At the end of Reagan’s two terms, the courts didn’t just have more Republican-appointed judges than before—thanks to a new and far more political nominating process, those judges were far more aligned with the Republican party’s agenda than previous GOP appointees.
Both President Bushes kept Reagan’s nominating process in place, and each added his own little flourishes. Before the George H.W. Bush took office, the American Bar Association would give a “not qualified” rating to judges it thought were insufficiently independent. Under pressure from the White House, the ABA changed course, agreeing to rate nominees as qualified even if they were likely to issue partisan decisions once on the bench.
Eight years later, when his son took office, he hired a host of young Federalist Society members to help him continue to transform the federal judiciary. (The most notable of these was Brett Kavanaugh, a Yale Law graduate and leading authority on malt beverages consumed at scale.) Compared to his predecessors, W’s greatest contribution to the court-packing effort was to bring influence-peddlers directly into the process. The White House’s outside advisors were known as “the Four Horsemen” and each served a specific purpose. Jay Sekulow (of JSB drumming fame) connected Kavanaugh and the White House to the evangelical community. C. Boyden Gray and Ed Meese, who had handled nominations for the first President Bush and Reagan, respectively, provided institutional knowledge.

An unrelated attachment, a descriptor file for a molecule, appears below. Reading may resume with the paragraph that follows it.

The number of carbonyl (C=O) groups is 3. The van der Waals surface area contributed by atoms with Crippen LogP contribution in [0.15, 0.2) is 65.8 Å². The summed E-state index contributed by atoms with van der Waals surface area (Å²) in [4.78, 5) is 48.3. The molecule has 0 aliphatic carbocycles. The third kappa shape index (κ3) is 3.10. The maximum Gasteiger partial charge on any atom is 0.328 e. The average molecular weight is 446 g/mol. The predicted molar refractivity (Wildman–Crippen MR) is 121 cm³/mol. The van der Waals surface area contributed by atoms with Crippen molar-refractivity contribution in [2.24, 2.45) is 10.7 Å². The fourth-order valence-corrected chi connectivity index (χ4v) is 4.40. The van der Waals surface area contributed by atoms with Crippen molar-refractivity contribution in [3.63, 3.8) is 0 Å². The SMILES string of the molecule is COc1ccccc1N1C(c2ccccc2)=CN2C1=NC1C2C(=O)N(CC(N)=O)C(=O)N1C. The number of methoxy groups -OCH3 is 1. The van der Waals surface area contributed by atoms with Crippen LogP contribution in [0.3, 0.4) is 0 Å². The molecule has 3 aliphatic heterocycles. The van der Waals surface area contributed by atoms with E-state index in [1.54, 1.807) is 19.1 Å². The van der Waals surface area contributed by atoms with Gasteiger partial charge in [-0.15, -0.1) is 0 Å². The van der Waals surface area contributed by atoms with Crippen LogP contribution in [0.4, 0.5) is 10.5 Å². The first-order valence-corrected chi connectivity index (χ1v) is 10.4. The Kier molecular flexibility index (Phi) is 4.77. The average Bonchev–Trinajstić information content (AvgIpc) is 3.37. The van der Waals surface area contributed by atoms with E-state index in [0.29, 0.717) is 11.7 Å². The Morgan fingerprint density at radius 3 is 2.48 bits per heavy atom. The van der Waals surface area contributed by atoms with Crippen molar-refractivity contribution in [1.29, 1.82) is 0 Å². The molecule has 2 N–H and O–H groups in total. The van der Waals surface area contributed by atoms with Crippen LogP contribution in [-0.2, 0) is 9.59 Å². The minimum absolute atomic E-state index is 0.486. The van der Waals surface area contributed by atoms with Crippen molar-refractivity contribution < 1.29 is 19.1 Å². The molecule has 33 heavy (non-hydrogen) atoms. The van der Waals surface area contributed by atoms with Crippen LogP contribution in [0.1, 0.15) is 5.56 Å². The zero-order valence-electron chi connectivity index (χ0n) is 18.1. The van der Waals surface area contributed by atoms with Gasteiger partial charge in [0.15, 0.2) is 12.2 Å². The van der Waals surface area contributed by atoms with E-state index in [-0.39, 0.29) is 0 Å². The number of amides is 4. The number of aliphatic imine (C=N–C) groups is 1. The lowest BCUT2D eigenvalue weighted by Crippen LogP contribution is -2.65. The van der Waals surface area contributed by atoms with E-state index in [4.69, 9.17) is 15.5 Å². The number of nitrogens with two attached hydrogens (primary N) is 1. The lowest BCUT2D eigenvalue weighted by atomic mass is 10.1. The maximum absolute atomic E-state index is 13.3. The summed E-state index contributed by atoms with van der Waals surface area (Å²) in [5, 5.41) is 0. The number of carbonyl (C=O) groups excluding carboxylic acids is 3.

The final horseman, Leonard Leo, was the Federalist Society’s executive vice president. Under Leo, the FedSoc, which had been officially nonpartisan, began to change. As Leo himself later put it, “Judicial confirmations these days are more like political campaigns.” The Society spun off a sister organization, the Judicial Confirmation Network, which along with other conservative groups ran commercials backing Bush’s nominees. These ads were virtually indistinguishable from Republican campaigns for senator or president—a typical spot warned listeners that if Sam Alito were not confirmed to the Supreme Court, the war on Christmas would be lost forever. (Alito was confirmed, and Christmas was saved.) Supreme Court nominations had always been fundamentally political. But political donors and operatives had never been so directly involved in the nominating process.